Search the Community
Showing results for tags 'GPIO'.
Super noob here, so please let me know if I need to move my questions to another place in these forums. I just got my nano, and have been a long time raspberry pi enthusiast, so I'm super stoked to start joining the two. I've already got it connected and am listening on the open SSID. It's easy to see the power of the pineapple. My specific curiosity right now is how to write a program to perform GPIO tasks on the raspberry pi based on events occurring on a wireless LAN broadcast by the pineapple. An example would be to turn an LED on if a specific MAC address is detected, and within some power threshold. My lack of knowledge at this stage is how the pineapple fits with the pi (or other "host" for that matter). Specifically, do I write my program (probably python) and host it on the pi? If so, how does it interact with the pineapple to get the MAC address and connection power dB? If not, do I host it on the pineapple? If so, how does the program interact with the pi to utilize its GPIO pins? How would I compile my code so that the pineapple can use it? Are the modules already available that can get me most of the way to my goal? Mostly "big picture" type questions of how the two powerful tools can interact with one another to harness the full power of each device. Any help or sources for further reading would be greatly appreciated. I've found when learning things like this that I don't even have the correct vocabulary to properly search the forums and internet, so even simple help with search terms would be a great place to start.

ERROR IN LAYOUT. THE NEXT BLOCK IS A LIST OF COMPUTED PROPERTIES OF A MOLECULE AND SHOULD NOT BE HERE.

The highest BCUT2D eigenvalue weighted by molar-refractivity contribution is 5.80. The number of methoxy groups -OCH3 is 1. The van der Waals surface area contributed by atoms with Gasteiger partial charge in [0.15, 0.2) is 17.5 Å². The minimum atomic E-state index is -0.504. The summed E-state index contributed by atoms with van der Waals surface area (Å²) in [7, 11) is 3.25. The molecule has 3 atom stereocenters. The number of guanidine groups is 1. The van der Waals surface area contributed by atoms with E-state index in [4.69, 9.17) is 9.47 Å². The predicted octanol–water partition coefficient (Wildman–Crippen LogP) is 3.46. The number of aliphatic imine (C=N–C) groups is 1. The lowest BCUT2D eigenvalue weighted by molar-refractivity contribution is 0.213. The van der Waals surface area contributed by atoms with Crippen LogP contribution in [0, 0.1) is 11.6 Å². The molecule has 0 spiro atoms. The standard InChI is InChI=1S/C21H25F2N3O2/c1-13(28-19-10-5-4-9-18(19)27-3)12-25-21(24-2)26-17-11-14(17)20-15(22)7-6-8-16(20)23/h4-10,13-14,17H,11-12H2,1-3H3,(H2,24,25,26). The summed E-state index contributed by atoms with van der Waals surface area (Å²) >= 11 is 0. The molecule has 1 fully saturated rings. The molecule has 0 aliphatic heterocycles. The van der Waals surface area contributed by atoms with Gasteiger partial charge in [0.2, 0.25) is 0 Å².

In case anyone's wondering how to toggle the expansion pins for use in sripts/infusions # Install the GPIO kernel drivers opkg update opkg install kmod-gpio-dev # Define which IO to change GPIO=6 # Make it accessible echo $GPIO > /sys/class/gpio/export # Set it as an Output (Not an Input) echo "out" > /sys/class/gpio/gpio$GPIO/direction # Set the pin High echo 1 > /sys/class/gpio/gpio$GPIO/value # Set the pin Low echo 0 > /sys/class/gpio/gpio$GPIO/value # Set it as an Input (Not an Output) echo "in" > /sys/class/gpio/gpio$GPIO/direction # Get/read the pins current value echo /sys/class/gpio/gpio$GPIO/direction Moving beyond this, anyone know how to use the GPIO pins for PWM outputs? I found the module: kmod-pwm-gpio and what looks to be an example of how this or a similar module works: https://sites.google.com/site/bifferboard/Home/pwm-gpio But whenever I run find /sys -iname '*pwm*' I get back nothing. Anyone know?